Lewis Wolpert: 'Almost every family in the land will at some time be affected by mental ill health. It's shocking how little the public understands about it'

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The Independent Online

Considering how much everyone cares about their health it is surprising, even shocking, how little the public as a whole knows and understands about medicine and particularly mental health. What is even worse is that there are very few studies by the relevant authorities, from the Department of Health to the Royal Colleges, to find out what actually is understood. Their interest has been on attitudes, not understanding.

Science does go against common sense, but many of the misunderstandings are just due to ignorance and the influence of the media. A survey found that almost half of those asked thought that tomatoes do not have genes unless they have been genetically modified. And my own questioning of friends about the difference between viruses and bacteria found that they know that one does not take an antibiotic for an illness caused by a virus, but not a clue that a bacterium is alive, a cell, while a virus is dead and contains the code for replication when it infects a cell.

There is also evidence that patients have poor recall of what the doctor has told them and a very poor appreciation of the probability and risk - they often see 8.9 per 1,000 as a lower risk than 2.6 per 1,000. There is again a very poor realisation of the importance of randomised clinical trials. As the Nobel prize-winner Sir Peter Medawar pointed out, "If a person is poorly, receives treatment to make him better, then no power of reasoning known to medical science can convince him that it may not have been the treatment that restored him to health."

Mental health literacy by the public is of the greatest importance but sorely neglected. Almost every family in the land, as the Royal College of Psychiatrists points out, will at some time be affected by mental ill health. "Literacy" in this area means recognising the different forms of mental illness; the risk factors and the causes; the role of self help; and when and from whom to seek professional help. There is virtually no research about such literacy in the UK, and the general public does not apparently perceive psychiatrists as medical doctors, and what little reference they get in the press is usually negative. Of more than 330 health-related articles in the UK press, only 47 were about psychiatry and of these only 11 per cent were positive, and 64 per cent negative. Studies from Germany and Australia found that the public believes that mental health professionals can help with schizophrenia but not depression, but patients who have received professional help for depression have more confidence in the value of medication. The use of anti-depressants is opposed by various groups and individuals for reasons that are hard to understand; there are those who wish to persuade the public that they are both dangerous and lead to dependence, as promoted recently in two totally irresponsible Panorama programmes. Anti-depressants have helped many thousands and saved many lives as well. Such attitudes possibly reflect hostility to the pharmaceutical industry as well as a belief that it is psycho-social rather than biological factors that are the causes of mental illness. Natural remedies rather than medication are very often favoured. Even the Nuffield Council on Bioethics, in its report on the genetic basis of mental illness, argued that one could not really identify genetics as a key cause separate from environmental influences, and insisted that the patient be viewed as a whole. This totally ignores the overwhelming evidence for the major role of the effect of genes on mental illness.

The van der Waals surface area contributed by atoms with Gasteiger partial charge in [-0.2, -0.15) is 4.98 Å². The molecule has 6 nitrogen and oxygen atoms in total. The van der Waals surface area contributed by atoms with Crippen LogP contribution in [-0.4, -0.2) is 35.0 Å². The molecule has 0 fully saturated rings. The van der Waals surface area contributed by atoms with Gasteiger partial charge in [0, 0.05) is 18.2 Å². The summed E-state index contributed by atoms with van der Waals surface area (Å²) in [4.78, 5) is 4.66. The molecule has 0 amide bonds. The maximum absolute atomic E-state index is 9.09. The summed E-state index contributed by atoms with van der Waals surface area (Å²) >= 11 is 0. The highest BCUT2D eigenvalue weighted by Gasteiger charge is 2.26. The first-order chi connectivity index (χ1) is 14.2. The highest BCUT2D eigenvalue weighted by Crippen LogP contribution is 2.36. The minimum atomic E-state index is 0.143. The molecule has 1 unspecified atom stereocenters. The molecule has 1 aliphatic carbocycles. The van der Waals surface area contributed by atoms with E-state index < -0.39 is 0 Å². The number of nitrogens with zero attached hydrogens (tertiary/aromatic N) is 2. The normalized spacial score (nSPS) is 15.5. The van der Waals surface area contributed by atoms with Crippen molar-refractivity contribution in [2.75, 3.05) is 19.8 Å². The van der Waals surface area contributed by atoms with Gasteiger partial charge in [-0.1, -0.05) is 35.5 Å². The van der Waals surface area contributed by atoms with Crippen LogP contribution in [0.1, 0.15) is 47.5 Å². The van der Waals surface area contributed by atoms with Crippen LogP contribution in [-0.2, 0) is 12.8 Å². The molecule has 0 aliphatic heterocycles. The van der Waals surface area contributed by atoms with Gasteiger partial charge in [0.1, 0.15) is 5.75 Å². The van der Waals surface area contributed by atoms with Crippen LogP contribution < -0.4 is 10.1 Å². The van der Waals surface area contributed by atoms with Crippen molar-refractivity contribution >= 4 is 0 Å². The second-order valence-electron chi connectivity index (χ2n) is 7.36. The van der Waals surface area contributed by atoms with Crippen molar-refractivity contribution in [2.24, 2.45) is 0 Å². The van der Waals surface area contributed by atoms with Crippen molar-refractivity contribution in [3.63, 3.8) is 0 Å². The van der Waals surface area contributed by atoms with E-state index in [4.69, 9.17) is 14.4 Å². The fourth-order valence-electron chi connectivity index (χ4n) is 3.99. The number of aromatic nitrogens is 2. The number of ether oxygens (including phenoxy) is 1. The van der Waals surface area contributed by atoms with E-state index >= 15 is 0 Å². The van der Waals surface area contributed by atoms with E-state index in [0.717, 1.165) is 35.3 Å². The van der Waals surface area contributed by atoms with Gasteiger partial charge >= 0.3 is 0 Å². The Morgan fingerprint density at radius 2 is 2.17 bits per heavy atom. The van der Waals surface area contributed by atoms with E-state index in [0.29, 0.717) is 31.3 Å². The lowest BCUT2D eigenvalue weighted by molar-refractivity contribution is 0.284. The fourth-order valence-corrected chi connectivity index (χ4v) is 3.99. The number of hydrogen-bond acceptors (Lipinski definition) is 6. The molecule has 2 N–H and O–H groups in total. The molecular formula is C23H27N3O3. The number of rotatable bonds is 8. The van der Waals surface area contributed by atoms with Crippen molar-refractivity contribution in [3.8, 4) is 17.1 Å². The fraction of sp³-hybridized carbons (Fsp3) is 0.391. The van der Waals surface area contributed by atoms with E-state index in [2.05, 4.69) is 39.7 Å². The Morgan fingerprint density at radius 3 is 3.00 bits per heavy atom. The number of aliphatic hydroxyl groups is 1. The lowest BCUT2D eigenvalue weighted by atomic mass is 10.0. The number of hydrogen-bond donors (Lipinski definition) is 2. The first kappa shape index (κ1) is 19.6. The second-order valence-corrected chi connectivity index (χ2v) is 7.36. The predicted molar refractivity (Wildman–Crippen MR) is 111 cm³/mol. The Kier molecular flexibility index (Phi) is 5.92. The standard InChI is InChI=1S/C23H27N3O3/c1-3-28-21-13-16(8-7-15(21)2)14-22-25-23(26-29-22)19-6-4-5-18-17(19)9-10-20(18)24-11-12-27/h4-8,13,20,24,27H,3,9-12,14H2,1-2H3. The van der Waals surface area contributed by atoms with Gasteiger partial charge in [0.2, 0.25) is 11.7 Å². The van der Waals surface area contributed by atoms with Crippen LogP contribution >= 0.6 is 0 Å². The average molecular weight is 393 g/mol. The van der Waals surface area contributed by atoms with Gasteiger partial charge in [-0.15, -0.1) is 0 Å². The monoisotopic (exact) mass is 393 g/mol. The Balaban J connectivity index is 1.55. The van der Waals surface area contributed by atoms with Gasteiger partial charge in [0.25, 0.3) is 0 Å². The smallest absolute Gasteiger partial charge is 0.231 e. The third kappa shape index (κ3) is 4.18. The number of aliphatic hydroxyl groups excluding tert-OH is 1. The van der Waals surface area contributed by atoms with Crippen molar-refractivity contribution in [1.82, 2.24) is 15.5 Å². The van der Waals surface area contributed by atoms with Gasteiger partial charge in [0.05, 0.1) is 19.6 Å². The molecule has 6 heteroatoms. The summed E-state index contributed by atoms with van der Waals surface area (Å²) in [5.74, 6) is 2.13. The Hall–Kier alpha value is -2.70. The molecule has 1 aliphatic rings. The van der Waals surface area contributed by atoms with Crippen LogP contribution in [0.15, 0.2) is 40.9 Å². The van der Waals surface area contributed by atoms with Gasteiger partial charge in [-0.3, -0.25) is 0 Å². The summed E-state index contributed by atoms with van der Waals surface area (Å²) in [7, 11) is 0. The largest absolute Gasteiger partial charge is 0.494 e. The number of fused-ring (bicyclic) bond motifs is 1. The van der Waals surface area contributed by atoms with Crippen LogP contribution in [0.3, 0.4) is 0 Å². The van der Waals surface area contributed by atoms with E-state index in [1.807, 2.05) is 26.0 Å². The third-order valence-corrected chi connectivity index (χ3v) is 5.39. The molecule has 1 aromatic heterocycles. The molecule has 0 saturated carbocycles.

Is it not shocking that there is no insistence in the national curriculum that children should be introduced to mental health literacy? It is mental illness that they are most likely to encounter; and in Northern Ireland the mental health group Aware Defeat Depression has an excellent programme to explain mood changes and depression to school children. And in some American private schools children can be asked questions such as: in 40 words give your opinion as to why suicide has tripled since your parents were your age; describe one possible theory that could explain anorexia; true or false - a person suffering from schizophrenia has multiple personalities.

I am thus delighted with the Newcastle Declaration last year, supported by many health organisations, which called for a significant improvement in the public understanding of psychosis (apparently the least stigmatising term), and that every 15-year-old should be equipped by mainstream education to understand and access help for psychosis.

Lewis Wolpert is Professor of Biology as Applied to Medicine at University College London